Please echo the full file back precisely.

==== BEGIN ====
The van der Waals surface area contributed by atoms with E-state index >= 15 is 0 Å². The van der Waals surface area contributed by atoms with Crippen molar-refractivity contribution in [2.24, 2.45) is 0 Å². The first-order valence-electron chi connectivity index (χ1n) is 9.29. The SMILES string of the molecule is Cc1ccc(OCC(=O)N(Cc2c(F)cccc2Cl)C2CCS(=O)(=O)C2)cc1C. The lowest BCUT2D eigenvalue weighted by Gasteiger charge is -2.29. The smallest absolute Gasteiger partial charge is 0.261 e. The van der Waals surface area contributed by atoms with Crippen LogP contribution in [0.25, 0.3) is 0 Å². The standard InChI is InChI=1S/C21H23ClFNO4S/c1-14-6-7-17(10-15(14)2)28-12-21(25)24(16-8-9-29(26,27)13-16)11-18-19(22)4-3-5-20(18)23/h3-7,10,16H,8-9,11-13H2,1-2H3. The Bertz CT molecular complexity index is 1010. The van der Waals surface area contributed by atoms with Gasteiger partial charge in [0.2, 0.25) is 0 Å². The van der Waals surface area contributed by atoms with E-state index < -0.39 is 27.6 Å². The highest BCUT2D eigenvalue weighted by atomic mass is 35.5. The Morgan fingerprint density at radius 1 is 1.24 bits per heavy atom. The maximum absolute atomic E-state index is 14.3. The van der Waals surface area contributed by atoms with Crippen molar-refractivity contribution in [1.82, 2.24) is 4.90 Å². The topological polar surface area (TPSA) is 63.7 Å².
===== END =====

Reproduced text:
The van der Waals surface area contributed by atoms with E-state index >= 15 is 0 Å². The van der Waals surface area contributed by atoms with Crippen molar-refractivity contribution in [2.24, 2.45) is 0 Å². The first-order valence-electron chi connectivity index (χ1n) is 9.29. The SMILES string of the molecule is Cc1ccc(OCC(=O)N(Cc2c(F)cccc2Cl)C2CCS(=O)(=O)C2)cc1C. The lowest BCUT2D eigenvalue weighted by Gasteiger charge is -2.29. The smallest absolute Gasteiger partial charge is 0.261 e. The van der Waals surface area contributed by atoms with Crippen LogP contribution in [0.25, 0.3) is 0 Å². The standard InChI is InChI=1S/C21H23ClFNO4S/c1-14-6-7-17(10-15(14)2)28-12-21(25)24(16-8-9-29(26,27)13-16)11-18-19(22)4-3-5-20(18)23/h3-7,10,16H,8-9,11-13H2,1-2H3. The Bertz CT molecular complexity index is 1010. The van der Waals surface area contributed by atoms with Gasteiger partial charge in [0.2, 0.25) is 0 Å². The van der Waals surface area contributed by atoms with E-state index < -0.39 is 27.6 Å². The highest BCUT2D eigenvalue weighted by atomic mass is 35.5. The Morgan fingerprint density at radius 1 is 1.24 bits per heavy atom. The maximum absolute atomic E-state index is 14.3. The van der Waals surface area contributed by atoms with Crippen molar-refractivity contribution in [1.82, 2.24) is 4.90 Å². The topological polar surface area (TPSA) is 63.7 Å².